Microsoft Access Tips for Serious Users

Provided by Allen Browne, August 2002.  Last updated: April 2010.

Print a Quantity of a Label

Need several labels for the same record? This tip works for a fixed number of labels (e.g. a whole sheet for each client), or a variable number (where the quantity is in a field).

An unreliable approach

A common suggestion is to toggle NextRecord (a runtime property of the report) in the Format event of the Detail section.

This approach works if the user previews/prints all pages of the report. It fails if only some pages are previewed/printed: the events for the intervening pages do not fire, so the results are inconsistent.

This approach also fails in the new Report view in Access 2007 and later, since the events of the sections do not fire in this view.

A Better Solution

A simpler and code-free solution uses a query with a record for each label. To do this, you need a table containing a record from 1 to the largest number of labels you could ever need for any one record.

  1. Create a new table, containing just one field named CountID, of type Number (Long Integer). Mark the field as the primary key (toolbar icon). Save the table as tblCount.
  2. Enter the records into this table manually, or use the function below to enter 1000 records instantly.
  3. Create a query that contains both this table and the table containing your data. If you see any line joining the two tables, delete it. It is the lack of a join that gives you a record for each combination. This is known as a Cartesian Product.
  4. Drag tblCount.CountID into the query's output grid. Use the Criteria row beneath this field to specify the number of labels. For example, if your table has a field named Quantity, enter:
       <= [Quantity]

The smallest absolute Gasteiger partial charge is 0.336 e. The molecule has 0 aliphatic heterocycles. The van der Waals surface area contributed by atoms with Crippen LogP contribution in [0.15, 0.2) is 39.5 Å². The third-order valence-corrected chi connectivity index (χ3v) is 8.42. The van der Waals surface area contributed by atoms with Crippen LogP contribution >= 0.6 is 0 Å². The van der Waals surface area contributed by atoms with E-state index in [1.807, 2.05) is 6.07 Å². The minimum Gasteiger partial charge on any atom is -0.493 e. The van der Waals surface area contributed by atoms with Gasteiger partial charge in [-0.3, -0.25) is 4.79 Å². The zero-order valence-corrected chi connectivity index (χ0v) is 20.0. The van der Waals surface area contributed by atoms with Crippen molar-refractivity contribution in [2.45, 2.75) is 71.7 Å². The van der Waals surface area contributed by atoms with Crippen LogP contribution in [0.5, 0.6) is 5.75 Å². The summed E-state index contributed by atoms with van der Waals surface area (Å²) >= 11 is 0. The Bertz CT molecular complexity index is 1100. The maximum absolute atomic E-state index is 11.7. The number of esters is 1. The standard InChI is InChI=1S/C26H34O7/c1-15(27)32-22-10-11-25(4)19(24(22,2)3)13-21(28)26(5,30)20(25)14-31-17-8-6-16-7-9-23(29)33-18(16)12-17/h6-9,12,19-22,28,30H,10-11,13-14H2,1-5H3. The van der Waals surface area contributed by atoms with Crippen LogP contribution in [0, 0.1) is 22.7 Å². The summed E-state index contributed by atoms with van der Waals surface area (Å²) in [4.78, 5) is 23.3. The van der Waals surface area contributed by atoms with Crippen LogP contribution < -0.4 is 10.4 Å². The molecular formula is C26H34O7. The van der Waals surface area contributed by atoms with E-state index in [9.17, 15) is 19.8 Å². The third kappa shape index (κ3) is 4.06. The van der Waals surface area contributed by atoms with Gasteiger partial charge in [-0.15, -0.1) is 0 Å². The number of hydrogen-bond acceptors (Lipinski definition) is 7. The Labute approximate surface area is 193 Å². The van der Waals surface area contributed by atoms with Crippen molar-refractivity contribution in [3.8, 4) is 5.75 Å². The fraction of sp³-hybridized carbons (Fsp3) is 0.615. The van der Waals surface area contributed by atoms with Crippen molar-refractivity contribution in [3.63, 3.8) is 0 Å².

or if you always want 16 labels, enter:
       <= 16
  5. Include the other fields you want, and save the query. Use it as the RecordSource for your label report.
  6. Optional: To print "1 of 5" on the label, add a text box to the report, with this in its ControlSource:
       =[CountID] & " of " & [Quantity]
    Ensure the Name of this text box is different from your field names (e.g. it can't be named "CountID" or "Quantity"). To ensure the labels print in the correct order, include CountID in the report's Sorting And Grouping dialog.

That's it.

Here's the function that will enter 1000 records in the counter table. Paste it into a module. Then press Ctrl+G to open the Immediate window, and enter:
   ? MakeData()

Function MakeData()
    'Purpose:   Create the records for a counter table.
    Dim db As Database                  'Current database.
    Dim lng As Long                     'Loop controller.
    Dim rs As DAO.Recordset             'Table to append to.
    Const conMaxRecords As Long = 1000  'Number of records you want.

    Set db = DBEngine(0)(0)
    Set rs = db.OpenRecordset("tblCount", dbOpenDynaset, dbAppendOnly)
    With rs
        For lng = 1 To conMaxRecords
                !CountID = lng
    End With
    Set rs = Nothing
    Set db = Nothing
    MakeData = "Records created."
End Function

(The function requires the DAO library: more information).

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